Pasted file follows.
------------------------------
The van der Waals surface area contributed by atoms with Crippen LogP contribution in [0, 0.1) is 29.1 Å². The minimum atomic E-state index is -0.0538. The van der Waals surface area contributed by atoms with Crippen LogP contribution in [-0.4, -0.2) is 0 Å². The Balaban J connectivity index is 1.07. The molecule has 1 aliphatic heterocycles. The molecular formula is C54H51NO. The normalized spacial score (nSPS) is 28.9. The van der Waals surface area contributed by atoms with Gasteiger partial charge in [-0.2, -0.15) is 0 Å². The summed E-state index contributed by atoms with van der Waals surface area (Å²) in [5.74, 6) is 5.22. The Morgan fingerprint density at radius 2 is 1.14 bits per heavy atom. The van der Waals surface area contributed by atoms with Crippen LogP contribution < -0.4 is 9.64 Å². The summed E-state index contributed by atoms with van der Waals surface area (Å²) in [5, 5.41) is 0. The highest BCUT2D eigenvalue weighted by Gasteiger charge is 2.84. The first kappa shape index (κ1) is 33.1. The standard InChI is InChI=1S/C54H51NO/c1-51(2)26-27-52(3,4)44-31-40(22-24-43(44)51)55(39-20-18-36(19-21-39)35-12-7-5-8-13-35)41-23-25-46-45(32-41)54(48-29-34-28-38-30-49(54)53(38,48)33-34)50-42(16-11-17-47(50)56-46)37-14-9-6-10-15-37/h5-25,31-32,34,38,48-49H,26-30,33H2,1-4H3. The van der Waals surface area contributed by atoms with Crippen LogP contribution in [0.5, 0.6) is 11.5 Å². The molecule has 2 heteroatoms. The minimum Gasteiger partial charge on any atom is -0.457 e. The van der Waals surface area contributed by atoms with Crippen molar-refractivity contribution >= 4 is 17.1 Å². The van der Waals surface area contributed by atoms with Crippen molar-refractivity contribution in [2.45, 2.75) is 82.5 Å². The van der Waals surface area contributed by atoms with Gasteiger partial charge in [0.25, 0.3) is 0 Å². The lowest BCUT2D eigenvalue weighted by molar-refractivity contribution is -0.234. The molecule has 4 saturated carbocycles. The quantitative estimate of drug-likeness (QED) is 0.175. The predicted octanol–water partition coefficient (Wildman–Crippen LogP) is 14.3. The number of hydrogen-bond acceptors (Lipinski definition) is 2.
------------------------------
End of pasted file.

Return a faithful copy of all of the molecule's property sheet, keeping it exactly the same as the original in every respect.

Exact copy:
The van der Waals surface area contributed by atoms with Crippen LogP contribution in [0, 0.1) is 29.1 Å². The minimum atomic E-state index is -0.0538. The van der Waals surface area contributed by atoms with Crippen LogP contribution in [-0.4, -0.2) is 0 Å². The Balaban J connectivity index is 1.07. The molecule has 1 aliphatic heterocycles. The molecular formula is C54H51NO. The normalized spacial score (nSPS) is 28.9. The van der Waals surface area contributed by atoms with Gasteiger partial charge in [-0.2, -0.15) is 0 Å². The summed E-state index contributed by atoms with van der Waals surface area (Å²) in [5.74, 6) is 5.22. The Morgan fingerprint density at radius 2 is 1.14 bits per heavy atom. The van der Waals surface area contributed by atoms with Crippen LogP contribution < -0.4 is 9.64 Å². The summed E-state index contributed by atoms with van der Waals surface area (Å²) in [5, 5.41) is 0. The highest BCUT2D eigenvalue weighted by Gasteiger charge is 2.84. The first kappa shape index (κ1) is 33.1. The standard InChI is InChI=1S/C54H51NO/c1-51(2)26-27-52(3,4)44-31-40(22-24-43(44)51)55(39-20-18-36(19-21-39)35-12-7-5-8-13-35)41-23-25-46-45(32-41)54(48-29-34-28-38-30-49(54)53(38,48)33-34)50-42(16-11-17-47(50)56-46)37-14-9-6-10-15-37/h5-25,31-32,34,38,48-49H,26-30,33H2,1-4H3. The van der Waals surface area contributed by atoms with Crippen LogP contribution in [0.5, 0.6) is 11.5 Å². The molecule has 2 heteroatoms. The minimum Gasteiger partial charge on any atom is -0.457 e. The van der Waals surface area contributed by atoms with Crippen molar-refractivity contribution >= 4 is 17.1 Å². The van der Waals surface area contributed by atoms with Crippen molar-refractivity contribution in [2.45, 2.75) is 82.5 Å². The van der Waals surface area contributed by atoms with Gasteiger partial charge in [0.25, 0.3) is 0 Å². The lowest BCUT2D eigenvalue weighted by molar-refractivity contribution is -0.234. The molecule has 4 saturated carbocycles. The quantitative estimate of drug-likeness (QED) is 0.175. The predicted octanol–water partition coefficient (Wildman–Crippen LogP) is 14.3. The number of hydrogen-bond acceptors (Lipinski definition) is 2.